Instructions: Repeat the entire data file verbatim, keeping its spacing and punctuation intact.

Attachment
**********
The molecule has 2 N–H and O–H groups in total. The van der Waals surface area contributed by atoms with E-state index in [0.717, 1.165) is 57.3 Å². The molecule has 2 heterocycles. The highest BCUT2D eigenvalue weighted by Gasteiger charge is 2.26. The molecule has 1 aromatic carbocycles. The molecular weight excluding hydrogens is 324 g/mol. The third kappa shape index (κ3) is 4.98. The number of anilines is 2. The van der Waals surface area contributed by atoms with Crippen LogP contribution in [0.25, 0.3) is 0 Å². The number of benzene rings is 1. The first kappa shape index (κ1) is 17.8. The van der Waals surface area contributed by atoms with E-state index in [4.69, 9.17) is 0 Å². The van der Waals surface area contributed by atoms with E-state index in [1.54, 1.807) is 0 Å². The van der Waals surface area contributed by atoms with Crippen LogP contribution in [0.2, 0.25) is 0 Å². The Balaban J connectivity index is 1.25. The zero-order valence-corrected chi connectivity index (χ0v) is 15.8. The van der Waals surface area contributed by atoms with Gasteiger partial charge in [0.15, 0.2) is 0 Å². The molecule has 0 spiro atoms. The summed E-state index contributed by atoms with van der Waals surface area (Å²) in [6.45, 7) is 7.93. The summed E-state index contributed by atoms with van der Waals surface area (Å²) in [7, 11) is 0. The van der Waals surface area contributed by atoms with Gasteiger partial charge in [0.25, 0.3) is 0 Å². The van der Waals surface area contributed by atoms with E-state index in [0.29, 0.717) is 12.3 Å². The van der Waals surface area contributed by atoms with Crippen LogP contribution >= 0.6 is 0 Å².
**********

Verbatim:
The molecule has 2 N–H and O–H groups in total. The van der Waals surface area contributed by atoms with E-state index in [0.717, 1.165) is 57.3 Å². The molecule has 2 heterocycles. The highest BCUT2D eigenvalue weighted by Gasteiger charge is 2.26. The molecule has 1 aromatic carbocycles. The molecular weight excluding hydrogens is 324 g/mol. The third kappa shape index (κ3) is 4.98. The number of anilines is 2. The van der Waals surface area contributed by atoms with Crippen LogP contribution in [0.25, 0.3) is 0 Å². The number of benzene rings is 1. The first kappa shape index (κ1) is 17.8. The van der Waals surface area contributed by atoms with E-state index in [4.69, 9.17) is 0 Å². The van der Waals surface area contributed by atoms with E-state index in [1.54, 1.807) is 0 Å². The van der Waals surface area contributed by atoms with Crippen LogP contribution in [0.2, 0.25) is 0 Å². The Balaban J connectivity index is 1.25. The zero-order valence-corrected chi connectivity index (χ0v) is 15.8. The van der Waals surface area contributed by atoms with Gasteiger partial charge in [0.15, 0.2) is 0 Å². The molecule has 0 spiro atoms. The summed E-state index contributed by atoms with van der Waals surface area (Å²) in [6.45, 7) is 7.93. The summed E-state index contributed by atoms with van der Waals surface area (Å²) in [7, 11) is 0. The van der Waals surface area contributed by atoms with Gasteiger partial charge in [0.25, 0.3) is 0 Å². The van der Waals surface area contributed by atoms with E-state index in [0.29, 0.717) is 12.3 Å². The van der Waals surface area contributed by atoms with Crippen LogP contribution >= 0.6 is 0 Å².